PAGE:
La Rancon de la gloire — France

Director Xavier Beauvois says of his film, "the idea here is not to retrace truthfully the sad epic of the two comrades, or to make a documentary film about an event that, in the end, doesn't really deserve such attention…but rather to slide, little by little, towards a bittersweet comedy of sorts." And what sad event is the story loosely based on? As the seventies come to an end, a recently released Flemish crook and his financially enfeebled friend are looking for a way to break free of their grinding poverty, and they think they've found it when Charlie Chaplin's death is announced. Why not steal the fabulously wealthy legend's corpse and demand a ransom from his family? We want a piece of the action.

99 Homes — USA

Andrew Garfield stars as Dennis Nash, a Florida resident evicted from his home by a gun wielding, venal real estate broker Mike Carver (Michael Shannon). Nash is forced to move his mother and young son into a greasy motel, until an opportunity arises in which he can make some serious money, and possibly get his home back, by working with Carver in a criminal enterprise where banks, the government and hard working families are all marks. Director Ramin Bahrani said in his director's statement that "the common man around the world can no longer do hard, honest work and expect to thrive against systematic greed and corruption." With incendiary Michael Shannon as the face of greed and corruption, you can safely assume the common man has his work cut out for him.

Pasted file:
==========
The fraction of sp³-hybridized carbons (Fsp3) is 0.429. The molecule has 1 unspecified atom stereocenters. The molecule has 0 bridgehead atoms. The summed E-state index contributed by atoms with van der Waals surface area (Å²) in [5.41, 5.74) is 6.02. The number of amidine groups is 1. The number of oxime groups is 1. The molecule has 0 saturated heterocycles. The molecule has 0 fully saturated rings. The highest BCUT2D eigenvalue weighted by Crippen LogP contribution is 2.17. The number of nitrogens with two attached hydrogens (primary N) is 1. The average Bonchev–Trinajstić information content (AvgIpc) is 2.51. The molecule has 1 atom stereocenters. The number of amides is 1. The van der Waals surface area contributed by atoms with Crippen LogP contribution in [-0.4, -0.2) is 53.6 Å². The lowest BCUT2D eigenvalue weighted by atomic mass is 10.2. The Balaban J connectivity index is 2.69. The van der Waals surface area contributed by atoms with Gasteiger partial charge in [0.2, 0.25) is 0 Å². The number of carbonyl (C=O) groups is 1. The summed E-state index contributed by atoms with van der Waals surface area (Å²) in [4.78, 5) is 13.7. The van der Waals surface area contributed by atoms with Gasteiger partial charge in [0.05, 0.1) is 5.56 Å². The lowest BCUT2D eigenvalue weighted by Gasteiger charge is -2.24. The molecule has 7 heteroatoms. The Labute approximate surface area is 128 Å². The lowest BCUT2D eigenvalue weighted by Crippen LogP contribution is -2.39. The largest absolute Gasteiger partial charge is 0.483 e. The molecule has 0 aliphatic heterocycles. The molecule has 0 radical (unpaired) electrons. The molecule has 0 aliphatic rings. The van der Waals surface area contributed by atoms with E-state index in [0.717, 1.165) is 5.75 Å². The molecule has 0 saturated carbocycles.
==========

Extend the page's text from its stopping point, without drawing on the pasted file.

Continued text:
Hungry Hearts —Italy

Adapting a book for the screen is never easy. Director Saverio Costanzo took an interesting tack when he adapted Marco Franzoso's book—he never reread it during the screenwriting process. "That's how Franzoso's story accompanied me," the director said in his statement, "in the search of what has turned into a very personal tale." The story is about Jude (Adam Driver), and American who meets Mina (Alba Rohrwacher), an Italian, in New York City. They fall in love, get married, and Mina becomes pregnant. When complications arise, however, first with Mina's insistence that the unborn child is special and must be protected from all the pollution of the outside world, and then, with the child himself (he's not growing), the couple are plunged into a battle of resentments and suspicions while they desperately search for a solution.

Featured Image: Inspired by the closing scene of The 400 Blows by François Truffaut, the Venice Film Festival poster has been created by Simone Massi


The Credits

The Credits is an online magazine that tells the story behind the story to celebrate our large and diverse creative community. Focusing on profiles of below-the-line filmmakers, The Credits celebrates the often uncelebrated individuals who are indispensable to the films and TV shows we love.